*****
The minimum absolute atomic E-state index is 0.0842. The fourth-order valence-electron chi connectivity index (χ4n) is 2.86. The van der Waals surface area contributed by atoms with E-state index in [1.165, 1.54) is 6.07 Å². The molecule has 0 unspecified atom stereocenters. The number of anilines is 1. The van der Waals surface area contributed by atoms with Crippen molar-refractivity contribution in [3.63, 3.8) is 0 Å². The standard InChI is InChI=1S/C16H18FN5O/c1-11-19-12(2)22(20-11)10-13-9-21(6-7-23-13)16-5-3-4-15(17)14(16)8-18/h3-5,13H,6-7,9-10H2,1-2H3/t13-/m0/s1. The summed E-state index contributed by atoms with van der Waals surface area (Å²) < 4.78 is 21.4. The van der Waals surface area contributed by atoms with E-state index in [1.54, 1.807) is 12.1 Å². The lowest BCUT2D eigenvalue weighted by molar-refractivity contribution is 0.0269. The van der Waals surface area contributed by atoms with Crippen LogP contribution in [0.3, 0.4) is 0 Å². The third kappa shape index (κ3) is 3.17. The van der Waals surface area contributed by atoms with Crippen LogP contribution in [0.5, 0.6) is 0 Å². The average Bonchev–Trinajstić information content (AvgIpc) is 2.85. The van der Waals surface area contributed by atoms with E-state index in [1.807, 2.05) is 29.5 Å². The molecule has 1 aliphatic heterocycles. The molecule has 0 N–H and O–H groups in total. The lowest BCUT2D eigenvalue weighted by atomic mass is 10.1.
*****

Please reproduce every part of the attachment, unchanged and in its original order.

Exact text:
The minimum absolute atomic E-state index is 0.0842. The fourth-order valence-electron chi connectivity index (χ4n) is 2.86. The van der Waals surface area contributed by atoms with E-state index in [1.165, 1.54) is 6.07 Å². The molecule has 0 unspecified atom stereocenters. The number of anilines is 1. The van der Waals surface area contributed by atoms with Crippen molar-refractivity contribution in [3.63, 3.8) is 0 Å². The standard InChI is InChI=1S/C16H18FN5O/c1-11-19-12(2)22(20-11)10-13-9-21(6-7-23-13)16-5-3-4-15(17)14(16)8-18/h3-5,13H,6-7,9-10H2,1-2H3/t13-/m0/s1. The summed E-state index contributed by atoms with van der Waals surface area (Å²) < 4.78 is 21.4. The van der Waals surface area contributed by atoms with E-state index in [1.54, 1.807) is 12.1 Å². The lowest BCUT2D eigenvalue weighted by molar-refractivity contribution is 0.0269. The van der Waals surface area contributed by atoms with Crippen LogP contribution in [0.3, 0.4) is 0 Å². The third kappa shape index (κ3) is 3.17. The van der Waals surface area contributed by atoms with Crippen LogP contribution in [0.5, 0.6) is 0 Å². The average Bonchev–Trinajstić information content (AvgIpc) is 2.85. The van der Waals surface area contributed by atoms with E-state index in [1.807, 2.05) is 29.5 Å². The molecule has 1 aliphatic heterocycles. The molecule has 0 N–H and O–H groups in total. The lowest BCUT2D eigenvalue weighted by atomic mass is 10.1.